In October 1927 there occurred a testy exchange between Horace and Spotsylvania farmer M.W. Thorburn of Cloverdale Farm. Thorburn had bought a cow from Horace with the expectation that she would be able to provide milk for the fall. When the cow did not perform as expected Thorburn wrote: "As a honorable gentleman I trusted you, now the cow has not proved as you said. Then you want me to hold the bag. I would not have that brand on me for the best cow I have got...Now if you love the dollar above your honor, it is up to you."
     Horace immediately responded in kind: "In reply to your letter of yesterday will say that you bought the cow on your own judgment...I have bought a lot of cows, calves and horses in my life and I found out that they sometimes do not turn out as I expected them to but I was man enough not to squeal but to take my medicine. If you will please show this letter to the men you talked to they will see that I am straight in my dealings as any man."

Horace and his children with Abbie and Tom Row, c.1929

Horace and Judy with Abbie Row c. 1929

Horace and Judy Row c. 1931

     A few vignettes have come down through the years to us that provide a glimpse into Horace's life. His children remembered that Fannie would sit by his bed at night and read to him until he fell asleep. Like his father Horace was ambivalent about organized religion. He would drive the family to Shady Grove each Sunday but would not go inside with them. He would pace outside until the service was over and then drive them home. My mother remembered the time her brother George cut his arm on barbed wire. Horace sat him down at the kitchen table and sewed up his arm by the light of a kersoene lamp.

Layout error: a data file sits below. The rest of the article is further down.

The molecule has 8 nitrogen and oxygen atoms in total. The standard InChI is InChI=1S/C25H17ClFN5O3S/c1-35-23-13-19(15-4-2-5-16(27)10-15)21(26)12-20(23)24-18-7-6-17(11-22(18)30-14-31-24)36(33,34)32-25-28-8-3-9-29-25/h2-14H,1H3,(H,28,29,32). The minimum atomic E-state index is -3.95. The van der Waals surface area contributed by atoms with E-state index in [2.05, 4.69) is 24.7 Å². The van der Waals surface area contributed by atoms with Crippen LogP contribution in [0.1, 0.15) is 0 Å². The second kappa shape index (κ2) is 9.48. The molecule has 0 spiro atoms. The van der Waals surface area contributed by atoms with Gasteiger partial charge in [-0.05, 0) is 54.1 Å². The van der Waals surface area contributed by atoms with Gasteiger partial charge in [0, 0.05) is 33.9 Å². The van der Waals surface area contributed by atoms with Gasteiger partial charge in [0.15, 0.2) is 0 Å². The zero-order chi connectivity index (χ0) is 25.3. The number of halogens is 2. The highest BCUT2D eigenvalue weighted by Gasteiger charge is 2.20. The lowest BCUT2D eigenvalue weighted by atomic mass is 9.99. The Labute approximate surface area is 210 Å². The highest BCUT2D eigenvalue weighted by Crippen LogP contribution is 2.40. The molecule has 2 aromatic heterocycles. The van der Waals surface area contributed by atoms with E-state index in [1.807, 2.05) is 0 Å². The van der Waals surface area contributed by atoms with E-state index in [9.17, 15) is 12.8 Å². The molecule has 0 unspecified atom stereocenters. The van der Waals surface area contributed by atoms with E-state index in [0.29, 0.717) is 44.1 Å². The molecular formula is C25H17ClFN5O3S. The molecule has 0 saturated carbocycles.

Branch Spalding to Horace Row 1936

     Horace was one of nine landowners who deeded land to the Department of the Interior for the creation of Jackson Trail, which is part of the Fredericksburg and Spotsylvania National Military Park. Afterwards there would be confrontations between Horace and zealous Park Service employees about where Horace could drive his farm equipment. On at least one occasion he explained that his family had been crossing the road at that place for one hundred years and that he did not intend to stop doing so.
     My mother kept a diary for the year 1939. Its entries are the usual girlish descriptions of the weather, trips to town, who she played with and so on. In mid-October that year she had written for several days: "Daddy sick...Daddy sick again..." On October 19, eleven days past my mother's eleventh birthday, Horace and George set out for Sperryville to pick apples. Horace had a heart attack and died in the orchard. My mother's entry for that day said nothing about friends or weather. "Daddy died today." Horace was buried at the family cemetery at Greenfield. He was the last Row laid to rest there.

From the Row family Bible

From Horace's funeral

From Horace's funeral

From Horace's funeral